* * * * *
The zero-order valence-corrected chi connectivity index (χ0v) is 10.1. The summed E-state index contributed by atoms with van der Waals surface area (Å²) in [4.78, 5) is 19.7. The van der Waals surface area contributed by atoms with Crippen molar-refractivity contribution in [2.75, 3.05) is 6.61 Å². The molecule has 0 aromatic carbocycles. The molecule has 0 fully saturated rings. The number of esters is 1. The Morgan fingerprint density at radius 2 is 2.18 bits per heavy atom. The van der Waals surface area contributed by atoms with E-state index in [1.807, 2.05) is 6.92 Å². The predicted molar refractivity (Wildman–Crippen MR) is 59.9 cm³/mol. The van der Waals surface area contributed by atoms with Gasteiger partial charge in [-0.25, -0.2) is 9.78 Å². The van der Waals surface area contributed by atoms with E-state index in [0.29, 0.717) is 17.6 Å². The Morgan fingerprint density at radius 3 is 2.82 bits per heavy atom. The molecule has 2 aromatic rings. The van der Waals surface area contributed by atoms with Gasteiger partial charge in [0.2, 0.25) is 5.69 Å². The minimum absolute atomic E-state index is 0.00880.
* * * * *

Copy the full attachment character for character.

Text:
The zero-order valence-corrected chi connectivity index (χ0v) is 10.1. The summed E-state index contributed by atoms with van der Waals surface area (Å²) in [4.78, 5) is 19.7. The van der Waals surface area contributed by atoms with Crippen molar-refractivity contribution in [2.75, 3.05) is 6.61 Å². The molecule has 0 aromatic carbocycles. The molecule has 0 fully saturated rings. The number of esters is 1. The Morgan fingerprint density at radius 2 is 2.18 bits per heavy atom. The van der Waals surface area contributed by atoms with E-state index in [1.807, 2.05) is 6.92 Å². The predicted molar refractivity (Wildman–Crippen MR) is 59.9 cm³/mol. The van der Waals surface area contributed by atoms with Gasteiger partial charge in [-0.25, -0.2) is 9.78 Å². The van der Waals surface area contributed by atoms with E-state index in [0.29, 0.717) is 17.6 Å². The Morgan fingerprint density at radius 3 is 2.82 bits per heavy atom. The molecule has 2 aromatic rings. The van der Waals surface area contributed by atoms with Gasteiger partial charge in [0.2, 0.25) is 5.69 Å². The minimum absolute atomic E-state index is 0.00880.